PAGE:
The epidermal differentiation complex (EDC) binds a significant number of structuraly, functionally and evolutionarily related genes that play an important role in the terminal diferentiation of the hunman epidermis. It is located within the region q21 in the human chromosome 1. The alterations that produce is what is known as the transcriptome of eosinophilic esophagitis. Whitin this chromosome are encoded several genes (fillaggrin, invlucrin, SSPRR family…) that intervene in the epithelial esophagus barrier. Therefore, the EDC is not a gene, it is a set of genes all od them encoded in human chromosome 1, in the 1q21 region (32). This set of alterations is known as the transcriptome of the EoE, which allows us to distinguish patients with EoE from healthy controls. Reversibility has been demonstrated after the remission of the disease following treatment with corticosteroids. Single nucleotide polymorphisms could be seen in the following cases.
Filaggrin (2288del4): whose loss of function is associated with alterations in the esophageal barrier, increasing permeability and susceptibility to allergens (32);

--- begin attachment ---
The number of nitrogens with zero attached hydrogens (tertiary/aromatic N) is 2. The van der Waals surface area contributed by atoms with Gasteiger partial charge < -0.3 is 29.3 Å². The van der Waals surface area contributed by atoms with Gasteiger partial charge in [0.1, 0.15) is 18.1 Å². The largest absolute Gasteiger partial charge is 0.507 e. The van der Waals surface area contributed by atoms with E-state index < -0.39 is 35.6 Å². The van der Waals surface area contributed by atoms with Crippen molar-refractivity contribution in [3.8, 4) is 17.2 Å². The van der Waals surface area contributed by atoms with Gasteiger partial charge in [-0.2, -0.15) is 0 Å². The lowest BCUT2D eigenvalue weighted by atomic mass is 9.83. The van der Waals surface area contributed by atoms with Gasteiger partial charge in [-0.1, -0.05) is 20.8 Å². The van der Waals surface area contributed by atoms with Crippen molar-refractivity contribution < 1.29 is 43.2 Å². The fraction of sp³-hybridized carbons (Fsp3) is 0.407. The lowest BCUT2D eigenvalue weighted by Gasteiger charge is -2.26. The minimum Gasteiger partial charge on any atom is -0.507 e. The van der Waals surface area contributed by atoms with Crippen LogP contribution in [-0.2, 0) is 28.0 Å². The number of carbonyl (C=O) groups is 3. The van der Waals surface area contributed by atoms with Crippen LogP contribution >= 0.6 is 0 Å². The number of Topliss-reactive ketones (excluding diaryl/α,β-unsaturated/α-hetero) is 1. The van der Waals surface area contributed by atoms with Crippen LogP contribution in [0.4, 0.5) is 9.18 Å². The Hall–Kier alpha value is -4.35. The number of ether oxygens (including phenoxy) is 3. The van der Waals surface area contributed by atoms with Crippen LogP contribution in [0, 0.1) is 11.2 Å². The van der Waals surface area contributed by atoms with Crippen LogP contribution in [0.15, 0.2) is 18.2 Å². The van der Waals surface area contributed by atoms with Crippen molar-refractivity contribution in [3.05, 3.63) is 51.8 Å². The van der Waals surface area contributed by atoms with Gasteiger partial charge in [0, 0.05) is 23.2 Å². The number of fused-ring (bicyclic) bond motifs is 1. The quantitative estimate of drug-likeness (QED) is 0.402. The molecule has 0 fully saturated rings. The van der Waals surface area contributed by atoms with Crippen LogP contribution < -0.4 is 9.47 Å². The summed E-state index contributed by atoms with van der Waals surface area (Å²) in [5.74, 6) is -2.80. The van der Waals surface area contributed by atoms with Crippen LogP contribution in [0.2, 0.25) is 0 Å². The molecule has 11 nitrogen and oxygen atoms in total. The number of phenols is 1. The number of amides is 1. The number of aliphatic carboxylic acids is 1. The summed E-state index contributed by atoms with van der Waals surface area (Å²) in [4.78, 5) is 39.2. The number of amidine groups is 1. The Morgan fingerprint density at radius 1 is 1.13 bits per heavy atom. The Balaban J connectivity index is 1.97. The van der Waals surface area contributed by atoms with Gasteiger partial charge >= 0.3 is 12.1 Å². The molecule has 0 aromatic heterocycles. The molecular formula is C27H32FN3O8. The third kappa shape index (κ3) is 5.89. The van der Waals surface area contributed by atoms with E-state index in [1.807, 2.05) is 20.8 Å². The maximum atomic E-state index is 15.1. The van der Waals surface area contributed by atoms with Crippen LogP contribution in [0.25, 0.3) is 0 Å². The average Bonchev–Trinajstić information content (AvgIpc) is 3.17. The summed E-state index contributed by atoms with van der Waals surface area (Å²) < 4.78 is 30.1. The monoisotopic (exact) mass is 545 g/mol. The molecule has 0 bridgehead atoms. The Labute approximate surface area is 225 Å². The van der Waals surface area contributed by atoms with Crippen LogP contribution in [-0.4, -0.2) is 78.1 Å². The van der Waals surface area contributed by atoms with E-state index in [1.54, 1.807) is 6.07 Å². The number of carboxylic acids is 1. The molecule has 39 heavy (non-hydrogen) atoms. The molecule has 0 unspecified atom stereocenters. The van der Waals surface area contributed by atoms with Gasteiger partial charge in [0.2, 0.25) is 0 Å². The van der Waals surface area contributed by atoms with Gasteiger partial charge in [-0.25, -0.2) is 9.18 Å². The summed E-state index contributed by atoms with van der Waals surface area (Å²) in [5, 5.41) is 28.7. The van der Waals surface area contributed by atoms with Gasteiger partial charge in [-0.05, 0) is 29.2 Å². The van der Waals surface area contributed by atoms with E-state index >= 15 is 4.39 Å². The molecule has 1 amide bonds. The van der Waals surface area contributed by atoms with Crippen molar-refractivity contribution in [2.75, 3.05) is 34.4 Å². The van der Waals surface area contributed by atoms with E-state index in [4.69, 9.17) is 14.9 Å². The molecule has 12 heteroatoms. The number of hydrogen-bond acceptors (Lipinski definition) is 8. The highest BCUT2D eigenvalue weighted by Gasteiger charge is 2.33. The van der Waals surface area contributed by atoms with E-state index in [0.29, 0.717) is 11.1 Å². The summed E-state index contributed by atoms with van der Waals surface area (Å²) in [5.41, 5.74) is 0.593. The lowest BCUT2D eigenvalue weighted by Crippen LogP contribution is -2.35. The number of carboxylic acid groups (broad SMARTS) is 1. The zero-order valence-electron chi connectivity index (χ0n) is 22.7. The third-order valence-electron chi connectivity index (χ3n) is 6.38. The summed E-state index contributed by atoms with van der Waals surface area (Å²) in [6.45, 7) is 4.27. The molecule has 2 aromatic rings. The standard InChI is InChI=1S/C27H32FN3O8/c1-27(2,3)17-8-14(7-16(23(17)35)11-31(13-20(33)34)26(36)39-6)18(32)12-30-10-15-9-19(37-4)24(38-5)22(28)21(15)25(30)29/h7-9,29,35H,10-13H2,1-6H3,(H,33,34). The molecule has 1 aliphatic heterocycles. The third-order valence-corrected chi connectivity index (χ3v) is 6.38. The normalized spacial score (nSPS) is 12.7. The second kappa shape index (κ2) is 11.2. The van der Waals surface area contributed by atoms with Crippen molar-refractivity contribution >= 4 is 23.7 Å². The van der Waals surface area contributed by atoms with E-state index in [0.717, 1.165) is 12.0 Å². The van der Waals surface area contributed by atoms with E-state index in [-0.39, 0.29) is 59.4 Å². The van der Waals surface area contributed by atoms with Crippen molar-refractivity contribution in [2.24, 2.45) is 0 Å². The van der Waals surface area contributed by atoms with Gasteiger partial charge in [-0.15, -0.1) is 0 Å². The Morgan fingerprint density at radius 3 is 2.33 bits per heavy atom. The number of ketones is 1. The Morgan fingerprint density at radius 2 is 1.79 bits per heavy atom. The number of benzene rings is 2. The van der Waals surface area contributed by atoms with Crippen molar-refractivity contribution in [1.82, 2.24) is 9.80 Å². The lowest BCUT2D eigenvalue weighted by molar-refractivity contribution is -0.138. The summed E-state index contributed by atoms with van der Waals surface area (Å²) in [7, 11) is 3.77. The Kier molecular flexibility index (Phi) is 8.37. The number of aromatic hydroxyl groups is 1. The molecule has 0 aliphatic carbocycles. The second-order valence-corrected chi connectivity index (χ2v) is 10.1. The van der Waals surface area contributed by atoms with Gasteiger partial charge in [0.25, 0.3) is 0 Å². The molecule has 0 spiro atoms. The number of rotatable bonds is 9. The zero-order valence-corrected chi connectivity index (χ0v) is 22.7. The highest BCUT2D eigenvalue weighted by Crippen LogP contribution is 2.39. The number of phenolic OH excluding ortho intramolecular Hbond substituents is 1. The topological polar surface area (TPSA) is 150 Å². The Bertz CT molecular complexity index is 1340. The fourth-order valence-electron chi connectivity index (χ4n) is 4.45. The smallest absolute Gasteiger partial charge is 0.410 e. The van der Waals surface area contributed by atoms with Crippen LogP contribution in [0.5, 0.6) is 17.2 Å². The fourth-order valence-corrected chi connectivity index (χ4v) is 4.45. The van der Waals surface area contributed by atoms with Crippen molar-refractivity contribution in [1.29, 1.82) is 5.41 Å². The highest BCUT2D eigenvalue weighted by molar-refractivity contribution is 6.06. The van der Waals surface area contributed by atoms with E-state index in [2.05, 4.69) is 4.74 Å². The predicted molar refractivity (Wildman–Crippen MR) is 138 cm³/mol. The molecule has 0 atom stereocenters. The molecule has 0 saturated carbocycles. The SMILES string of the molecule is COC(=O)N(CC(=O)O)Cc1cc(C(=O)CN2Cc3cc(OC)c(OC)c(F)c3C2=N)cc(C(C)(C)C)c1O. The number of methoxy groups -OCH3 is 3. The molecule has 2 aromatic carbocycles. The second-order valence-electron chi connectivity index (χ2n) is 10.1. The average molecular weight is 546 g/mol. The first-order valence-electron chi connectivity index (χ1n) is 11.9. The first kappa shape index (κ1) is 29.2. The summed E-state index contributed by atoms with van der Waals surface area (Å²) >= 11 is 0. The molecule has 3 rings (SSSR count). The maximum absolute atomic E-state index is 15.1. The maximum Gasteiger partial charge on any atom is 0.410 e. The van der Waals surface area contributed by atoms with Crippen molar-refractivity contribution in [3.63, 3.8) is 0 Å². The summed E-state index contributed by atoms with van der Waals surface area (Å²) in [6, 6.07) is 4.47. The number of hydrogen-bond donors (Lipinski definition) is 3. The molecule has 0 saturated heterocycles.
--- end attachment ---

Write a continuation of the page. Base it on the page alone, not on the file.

Desmoglein1 (transmembrane desmosomes): determines loss of barrier function and increases levels of IL-5 and TLSP;
Periostin (POSTN) (adhesion molecule that regulates the deposition of the extracellular matrix): an increase in its expression causes an increment in the process of esophageal remodeling.
2. Genome-wide association studies (GWAS)
They were first published in 2010. Single nucleotide polymorphism was found in the gene that codes for TSLP and WDR36 (chromosome 5q22) (33), whose expression increased in EoE.
Likewise, genes related to cellular autophagy (ATG7) are detected more frequently in active EoE, contrary to what occurs in EoE in remission, in GERD, or in normal subjects. So, it could be considered as a biomarker of EoE (34).
Recently, it has been investigated that the toll-like receptor 3 (TLR3) () constitutes a novel genetic susceptibility locus for developing EoE, and the effects would be independent of TSLP (35).
Eosinophilic Esophagitis, Gastroesophageal Reflux Disease, and Response to Proton Pump Inhibitors
During the 1980s, the presence of eosinophils in the esophageal mucosa was described in patients with GERD (1, 2). Subsequently, EoE was identified as an entity with its own clinical and histological characteristics (3, 4). Both syndromes, GERD and EoE, can overlap and coexist in the same subject (36).
The clinical guidelines of EoE indicated that to reach the diagnosis of EoE, prior treatment with PPIs should be done at a double dose for 8 weeks to rule out GERD (7, 8). Later, it was shown that omeprazole provides an anti-inflammatory effect independent of its anti-acid effect. As a result, the response to PPIs failed to differentiate patients with GERD from patients with EoE (37).